Chelating Agent


Definition - What does Chelating Agent mean?

In gardening, chelating agents refer to compounds that cling to micronutrients, making them more efficient while also boosting their absorption in plant cells. Some micronutrients such as calcium, sulfur, and iron cannot be properly absorbed by the plant’s pores, resulting in nutrient deficiency. Chelating agents are used to allow the nutrients to seep into the pores to reach the plant’s tissues.

MaximumYield explains Chelating Agent

The most popular types of chelating agents used in gardening include:

  • Ethylenediaminedihydroxy-phenylaceticacid (EDDHA)
  • Diethylenetriaminepentaacetate (DTPA)
  • Ethylenediaminetetraacetate (EDTA)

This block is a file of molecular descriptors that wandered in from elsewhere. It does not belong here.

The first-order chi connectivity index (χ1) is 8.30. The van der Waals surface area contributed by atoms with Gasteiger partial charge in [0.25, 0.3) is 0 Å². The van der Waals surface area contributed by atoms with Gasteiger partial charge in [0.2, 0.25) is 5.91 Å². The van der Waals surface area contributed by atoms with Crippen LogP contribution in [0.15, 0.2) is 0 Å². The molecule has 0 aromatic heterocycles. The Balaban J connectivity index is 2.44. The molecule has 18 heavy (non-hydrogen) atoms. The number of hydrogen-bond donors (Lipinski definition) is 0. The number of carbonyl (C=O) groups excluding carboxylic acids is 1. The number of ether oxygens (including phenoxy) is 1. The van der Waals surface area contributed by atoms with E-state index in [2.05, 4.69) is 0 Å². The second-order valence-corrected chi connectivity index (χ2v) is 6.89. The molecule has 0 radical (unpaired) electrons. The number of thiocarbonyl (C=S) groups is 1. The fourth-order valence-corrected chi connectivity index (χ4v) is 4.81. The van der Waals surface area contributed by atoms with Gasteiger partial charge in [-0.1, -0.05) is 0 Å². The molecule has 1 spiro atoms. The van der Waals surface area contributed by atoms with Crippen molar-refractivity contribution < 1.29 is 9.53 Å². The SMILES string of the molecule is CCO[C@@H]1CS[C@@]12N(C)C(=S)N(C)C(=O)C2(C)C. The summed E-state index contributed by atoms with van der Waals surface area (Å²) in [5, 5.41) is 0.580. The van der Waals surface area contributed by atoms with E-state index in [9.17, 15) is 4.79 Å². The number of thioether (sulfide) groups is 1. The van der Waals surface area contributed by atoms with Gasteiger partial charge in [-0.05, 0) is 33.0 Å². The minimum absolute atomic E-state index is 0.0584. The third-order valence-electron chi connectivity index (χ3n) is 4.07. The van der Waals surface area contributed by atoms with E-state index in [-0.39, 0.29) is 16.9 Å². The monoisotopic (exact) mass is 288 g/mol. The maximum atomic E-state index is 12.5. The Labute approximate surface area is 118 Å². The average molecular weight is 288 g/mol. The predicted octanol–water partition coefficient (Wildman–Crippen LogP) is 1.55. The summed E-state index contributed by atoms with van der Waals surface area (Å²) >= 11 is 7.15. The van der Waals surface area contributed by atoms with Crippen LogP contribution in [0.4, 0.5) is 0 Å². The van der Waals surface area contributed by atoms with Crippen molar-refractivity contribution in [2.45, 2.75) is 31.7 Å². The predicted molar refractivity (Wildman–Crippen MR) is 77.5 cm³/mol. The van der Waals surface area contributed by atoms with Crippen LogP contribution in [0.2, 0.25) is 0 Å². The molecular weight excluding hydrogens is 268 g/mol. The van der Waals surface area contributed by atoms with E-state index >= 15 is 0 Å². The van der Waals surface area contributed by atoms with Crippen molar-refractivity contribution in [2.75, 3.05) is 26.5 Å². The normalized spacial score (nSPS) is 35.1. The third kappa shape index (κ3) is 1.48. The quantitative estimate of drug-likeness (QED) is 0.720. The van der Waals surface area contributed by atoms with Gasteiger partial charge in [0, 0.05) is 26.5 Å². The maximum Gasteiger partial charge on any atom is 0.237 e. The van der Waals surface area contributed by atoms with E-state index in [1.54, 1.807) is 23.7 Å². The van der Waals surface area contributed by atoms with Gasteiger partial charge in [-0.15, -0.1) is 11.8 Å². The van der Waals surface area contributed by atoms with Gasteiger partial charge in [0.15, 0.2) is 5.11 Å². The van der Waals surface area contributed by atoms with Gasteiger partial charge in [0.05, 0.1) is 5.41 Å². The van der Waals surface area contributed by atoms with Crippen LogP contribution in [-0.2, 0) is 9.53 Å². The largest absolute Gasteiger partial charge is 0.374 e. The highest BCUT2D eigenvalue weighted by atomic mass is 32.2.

EDTA is widely used since it has far broader pH stability. It is also more affordable than other chelating agents. This substance is ideal for hydroponics, provided that the pH level of the water is properly adjusted before adding the nutrients. In some cases, chelating agents can also be used to reduce the toxicity caused by metal ions. These substances have been known to prevent the precipitation of compounds that can be damaging to plants.


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